Monday, May 3, 2010

Fatherhood, Spenser style: Early Autumn


Since the death of Robert B. Parker in January 2010, I've been re-reading his Spenser novels. The earliest ones, written in the 1970s and 80s, staked out his moral as well as physical territory, revolving around classical ideas of masculinity coming into conflict with the more modern world. And in 1981's Early Autumn, Spenser demonstrates how his code is built and applied in the life of a clueless teenage boy. It's a book of its time in the particulars of setting, plot and society, but it touches on universal ideas that may be more applicable than ever.

Paul Giacomin is a chess piece between his divorced parents. Private eye Spenser is hired by his mother to retrieve him from his father, but it's not from maternal affection, merely the latest skirmish in their ongoing, selfish power struggle. The fifteen-year-old has literally, as they say in the South, had no raising: he spends his time watching TV (this was the early 80s; now no doubt he'd be online or engrossed in video games):

"The kid's never been taught how to act," I said. "He doesn't know anything. He's got no pride. He's got nothing he's good at."
(p. 98 of the Dell paperback reissue).

To protect Paul, Spenser hides him in an isolated cabin. Over the course of several weeks he teaches Paul carpentry, weight lifting, boxing and most crucially, self-reliance:

"...that's why, kid, before you go back, you are going to have to get autonomous."
"Huh?"
"Autonomous. Dependent on yourself. Not influenced unduly by things outside yourself. You're not old enough. It's too early to ask a kid like you to be autonomous. But you got no choice. Your parents are no help to you. If anything, they hurt. You can't depend on them. They got you to where you are. They won't get better. You have to."

(p. 123 of the Dell paperback reissue).

The extended middle section demonstrates just how Paul gets autonomous. In a lot of ways it's idyllic: Paul, who would be called a slacker if Parker was writing now, responds to Spenser's tough love and blooms (or whatever the male equivalent is) under it. The construction of the cabin, which prefigured Life as a House by two decades, becomes a metaphor for the construction of Paul's self-esteem. And in one of the book's more clever twists, Paul's nascent autonomy leads him to his dream career: ballet. Which does not involve coming out as gay, which there's no indication he is. And which Spenser, the most "he" of he-men, fully supports.

The book's weakness is the same as the recent "Young Spenser" novel Chasing the Bear, which I reviewed here: there's no real challenge to Spenser's ability to do what he says he'll do. The difficulties he encounters, he also knows how to handle, which is both a bit of a cheat dramatically, and also part of the thematic point. It would be hard to demonstrate self-reliance if the circumstances didn't allow it, and without that demonstration, Early Autumn would be merely The Celestine Prophecy for wayward youth.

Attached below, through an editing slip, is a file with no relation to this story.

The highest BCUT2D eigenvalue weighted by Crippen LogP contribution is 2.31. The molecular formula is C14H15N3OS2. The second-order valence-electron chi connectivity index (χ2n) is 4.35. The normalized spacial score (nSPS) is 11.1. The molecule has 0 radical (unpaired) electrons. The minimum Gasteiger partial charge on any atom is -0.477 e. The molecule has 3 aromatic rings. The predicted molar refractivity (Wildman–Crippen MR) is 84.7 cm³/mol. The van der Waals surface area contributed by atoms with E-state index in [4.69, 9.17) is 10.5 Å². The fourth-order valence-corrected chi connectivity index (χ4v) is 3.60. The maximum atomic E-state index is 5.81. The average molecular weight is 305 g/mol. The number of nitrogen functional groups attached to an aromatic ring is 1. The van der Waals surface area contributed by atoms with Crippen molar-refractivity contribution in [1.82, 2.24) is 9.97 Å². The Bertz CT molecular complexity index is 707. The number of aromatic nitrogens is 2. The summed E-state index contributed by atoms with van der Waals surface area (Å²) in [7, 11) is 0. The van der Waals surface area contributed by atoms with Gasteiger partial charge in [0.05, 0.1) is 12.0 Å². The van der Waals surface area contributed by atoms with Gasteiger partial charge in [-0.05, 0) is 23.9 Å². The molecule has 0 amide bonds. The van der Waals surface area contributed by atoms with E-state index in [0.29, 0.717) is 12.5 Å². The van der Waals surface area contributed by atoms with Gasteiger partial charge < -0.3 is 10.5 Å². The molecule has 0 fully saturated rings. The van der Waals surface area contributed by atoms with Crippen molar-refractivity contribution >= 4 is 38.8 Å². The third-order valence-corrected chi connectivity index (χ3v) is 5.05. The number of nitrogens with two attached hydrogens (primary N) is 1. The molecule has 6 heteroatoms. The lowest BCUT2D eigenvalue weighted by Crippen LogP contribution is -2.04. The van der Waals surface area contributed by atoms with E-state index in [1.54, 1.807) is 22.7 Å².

And Paul puts up little resistance. He's apathetic and aimless, but not really rebellious. In re-reading the book, I was struck by two contradictory thoughts. First was how much Paul seemed to resemble the kids I see in the mall, limp-bodied and pale, unengaged in the world except through a screen. Apparently, if Parker was writing about them in 1981, they've become an archetype. Second was the desire to see Spenser confront a real rebel, someone determined not to be "saved." Yet that would've been a cliche'.

As proof of Spenser's success, Paul Giacomin becomes a recurring minor character in later Spenser novels, especially Pastime, where we first learn about Spenser's own childhood. But Early Autumn remains a unique book in the series, and not just for the elaborate carpentry skills Spenser never again displays. It's the first and only time this poster boy for autonomy steps deliberately into the role of parent. He's good at it, of course; then again, he has the luxury of choosing his child, something real parents can't do.

Or real children, for that matter. As someone who was essentially abandoned by the elder male figures in my childhood, I wonder how I would've responded to such a strong masculine presence dedicated to my self-improvement. Truthfully, I think I would've resisted far longer than Paul Giacomin. And I wonder what contemporary teen boys, in a world of pedophile priests and other sexual predators, would make of a grown man who takes a boy alone into the woods for weeks at a time. Would Spenser even think of such an idea today?


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1 comment:

Colleen said...

I loved this book when I first read it as a teen. I was a big Spenser fan anyway but this one really impressed me. I loved how Spenser took the time to actually teach Paul how to grow up - the very notion that parents are supposed to teach you this stuff blew me away. (And I had decent parents.)

It's one of my all time favorite books and I've reread it dozens of time. I especially liked that Paul was straight but wanted to be a ballet dancer (as I recall he reappears with girlfriends in later books). I thought it was pretty damn gutsy of Parker to choose an unorthodox dream for Paul, and one that Spenser didn't know how to deal with, but he still bucked up and helped the kid get into ballet school.

Which was another lesson in how to be a good man and pitch perfect for the story.